When they were first asked to work together, as teammates, Brooklin Ballard and Shae Thomas said no. Why mess up a good thing?
“We’ve known each other since sixth grade, and we’re too good of friends to get any work done,” Shae explained.
Part of the SpeakFirst team of debaters from across the city of Birmingham, Ballard and Thomas proved their point in fall competition. The chemistry in life didn’t match up on the podium. Still, their coach, Rachel Puckett, insisted they give it another go.
Now the duo – juniors at Ramsay High School in Alabama’s largest city, are headed to compete in the National Tournament in June after finishing in the top four at the Deep South District Tournament in early spring. They went 6-1, finishing second.
SpeakFirst: A Birmingham Student Debate Initiative consists of 20 students from city schools. For three days a week, three hours at a time, the team practices in a business building wedged between the University of Alabama at Birmingham campus and the city center.
A project of Impact Alabama, the mission of SpeakFirst is to engage talented and motivated Birmingham middle and high school students in a competitive debate program. Competition and prep require extensive research, media literacy, reading comprehension and a willingness to put it all on the line making a compelling argument in front of groups of strangers.
Puckett, a recent University of Alabama graduate, is one of four full-time coaches.
“We work together to co-edit their work and collaborate,” Puckett said. “We also have resources online and the support of Jay Rye at Montgomery Academy, who has a national reputation in the debate field.”
Birmingham City Schools have faced challenges in recent decades, both with enrollment and ever-changing leadership. So Impact Alabama and SpeakFirst focus a shining a light on some of the system’s brightest stars. In the case of Brooklin and Shae, they attend Ramsay, a magnet school known for academic success.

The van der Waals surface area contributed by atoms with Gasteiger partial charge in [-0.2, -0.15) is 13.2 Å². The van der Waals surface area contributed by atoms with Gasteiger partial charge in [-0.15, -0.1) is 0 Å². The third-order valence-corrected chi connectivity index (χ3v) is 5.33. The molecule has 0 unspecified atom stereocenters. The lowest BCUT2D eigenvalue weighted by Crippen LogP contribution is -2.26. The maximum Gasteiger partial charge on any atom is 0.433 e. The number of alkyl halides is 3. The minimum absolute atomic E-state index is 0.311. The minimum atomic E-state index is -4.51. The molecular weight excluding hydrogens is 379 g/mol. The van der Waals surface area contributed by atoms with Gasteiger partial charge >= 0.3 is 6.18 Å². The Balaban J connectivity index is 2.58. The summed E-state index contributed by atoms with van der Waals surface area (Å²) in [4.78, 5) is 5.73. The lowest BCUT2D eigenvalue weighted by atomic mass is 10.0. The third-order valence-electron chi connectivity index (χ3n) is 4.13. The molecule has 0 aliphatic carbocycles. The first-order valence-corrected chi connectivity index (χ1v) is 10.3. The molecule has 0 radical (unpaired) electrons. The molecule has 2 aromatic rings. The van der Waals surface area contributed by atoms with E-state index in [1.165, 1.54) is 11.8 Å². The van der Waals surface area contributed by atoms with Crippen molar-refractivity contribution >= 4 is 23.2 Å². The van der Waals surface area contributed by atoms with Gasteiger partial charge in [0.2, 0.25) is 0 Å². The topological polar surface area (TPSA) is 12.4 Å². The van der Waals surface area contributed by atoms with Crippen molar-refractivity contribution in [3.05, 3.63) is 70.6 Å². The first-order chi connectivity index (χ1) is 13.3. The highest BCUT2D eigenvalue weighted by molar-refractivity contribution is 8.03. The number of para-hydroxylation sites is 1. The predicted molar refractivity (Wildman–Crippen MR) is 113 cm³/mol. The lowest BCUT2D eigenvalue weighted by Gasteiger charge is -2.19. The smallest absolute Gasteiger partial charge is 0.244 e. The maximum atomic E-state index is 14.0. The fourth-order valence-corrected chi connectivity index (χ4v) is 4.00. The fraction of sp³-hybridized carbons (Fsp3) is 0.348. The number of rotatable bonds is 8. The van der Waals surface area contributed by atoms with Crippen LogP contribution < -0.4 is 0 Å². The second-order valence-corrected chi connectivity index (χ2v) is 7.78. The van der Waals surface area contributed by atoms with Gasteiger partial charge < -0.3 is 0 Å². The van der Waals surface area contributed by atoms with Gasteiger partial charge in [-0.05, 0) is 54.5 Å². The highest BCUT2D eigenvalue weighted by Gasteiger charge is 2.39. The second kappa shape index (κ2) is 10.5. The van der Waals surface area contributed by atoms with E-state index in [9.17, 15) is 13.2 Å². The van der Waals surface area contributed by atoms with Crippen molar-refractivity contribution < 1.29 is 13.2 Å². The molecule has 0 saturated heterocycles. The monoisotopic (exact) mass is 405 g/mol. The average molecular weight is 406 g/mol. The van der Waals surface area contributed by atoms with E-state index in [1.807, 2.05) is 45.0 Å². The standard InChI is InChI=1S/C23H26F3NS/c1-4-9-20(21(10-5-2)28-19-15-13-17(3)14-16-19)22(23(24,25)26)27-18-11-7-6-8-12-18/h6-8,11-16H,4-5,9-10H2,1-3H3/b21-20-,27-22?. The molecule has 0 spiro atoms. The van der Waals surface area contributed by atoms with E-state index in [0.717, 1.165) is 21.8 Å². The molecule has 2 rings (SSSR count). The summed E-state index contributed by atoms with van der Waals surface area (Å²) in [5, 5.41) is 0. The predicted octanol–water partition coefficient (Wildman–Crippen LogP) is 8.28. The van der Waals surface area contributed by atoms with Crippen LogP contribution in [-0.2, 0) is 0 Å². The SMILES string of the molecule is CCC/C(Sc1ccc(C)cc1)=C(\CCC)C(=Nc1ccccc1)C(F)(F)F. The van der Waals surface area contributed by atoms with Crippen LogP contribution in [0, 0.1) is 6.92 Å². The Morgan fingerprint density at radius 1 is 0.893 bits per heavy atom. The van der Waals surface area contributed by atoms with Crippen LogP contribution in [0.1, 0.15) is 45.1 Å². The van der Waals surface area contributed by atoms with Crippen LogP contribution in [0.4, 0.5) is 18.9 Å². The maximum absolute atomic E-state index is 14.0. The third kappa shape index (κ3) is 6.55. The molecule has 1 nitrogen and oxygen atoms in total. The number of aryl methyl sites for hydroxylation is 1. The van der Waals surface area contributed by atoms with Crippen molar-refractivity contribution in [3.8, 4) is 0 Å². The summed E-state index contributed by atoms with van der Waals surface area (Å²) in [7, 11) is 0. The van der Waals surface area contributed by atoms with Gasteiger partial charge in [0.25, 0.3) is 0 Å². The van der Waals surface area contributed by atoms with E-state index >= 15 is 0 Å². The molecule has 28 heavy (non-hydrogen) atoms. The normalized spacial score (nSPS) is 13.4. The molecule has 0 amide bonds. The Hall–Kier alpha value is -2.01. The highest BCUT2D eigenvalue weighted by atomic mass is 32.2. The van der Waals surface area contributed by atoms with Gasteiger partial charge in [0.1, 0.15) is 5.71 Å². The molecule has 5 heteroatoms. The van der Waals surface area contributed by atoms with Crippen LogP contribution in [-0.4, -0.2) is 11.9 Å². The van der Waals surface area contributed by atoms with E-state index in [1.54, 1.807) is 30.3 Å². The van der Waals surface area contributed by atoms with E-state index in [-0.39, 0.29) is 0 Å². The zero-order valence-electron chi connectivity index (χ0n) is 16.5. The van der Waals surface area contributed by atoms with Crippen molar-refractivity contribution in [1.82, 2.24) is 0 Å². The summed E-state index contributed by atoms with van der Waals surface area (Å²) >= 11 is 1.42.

“Every school system in Alabama, no matter how poor performing, has kids who want to raise the bar,” said Stephen Black, executive director of Impact Alabama. “SpeakFirst gives these students a chance to work together and compete together for Birmingham on an academic level.”
An attorney and the grandson of former Supreme Court Justice Hugo Black, Stephen Black has reached out to and found support in the corporate community, including Regions Bank. Regions’ Boots Gale and Keith Herron, competitive debaters, mentor the team and have judged the team’s practice debate rounds.
“The corporate support is huge, obviously,” Black said. “It allows us to reach out, not only to the high school kids but to younger students and get them involved earlier.”
Debate has opened a new world to many of the students. Of the 39 graduates of the SpeakFirst program, 36 have college degrees or are on pace to graduate.
“Last summer, I went to Virginia and (Washington) D.C. for debate camps,” Brooklin said. “And this summer, I’m headed to Harvard. Before I joined here, I’d never flown before.”
The seventh of 14 children in her family – a group affectionally known as the Ballard Bunch – Brooklin figured debating was natural. “Being the middle child made me more outgoing.”
Shae was captain of her chess team in middle school but was barred by her mother from competing in debate until high school. Now, her achievements in competition will open academic doors she didn’t expect just a few years ago.
“I’m excited about college,” Shae said. “And I plan on letting other people pay for my college.”
Thanks to Puckett’s persistence, the duo has been reunited for competition. Next stop, nationals, where they have an advantage. For the third time in 13 years, the National Tournament will be held in their hometown.
“I’m not nervous,” Shae said. “But I will be anxious going into the rounds. Once it starts, though, you’re fine.”
For the next two months, the pair will keep up on current topics from across the globe and hone their research skills once they receive the debate topics. Shae’s key role is as the first speaker. She sets the tone. Brooklin is the rebuttalist. “If you get in an argument and you’re not prepared you can get embarrassed very easily,” Brooklin said.
They’ve remained best of friends. Instead of goofing off, they’ve found they are like-minded, competitive and work together well.
Seeing the two work together and succeed has been everything Rachel Puckett expected.
“This is why we’re here: For the students who want to learn more and read more and make an impact on the world we live in,” Puckett said.
Regions supports Birmingham City Schools and Impact Alabama.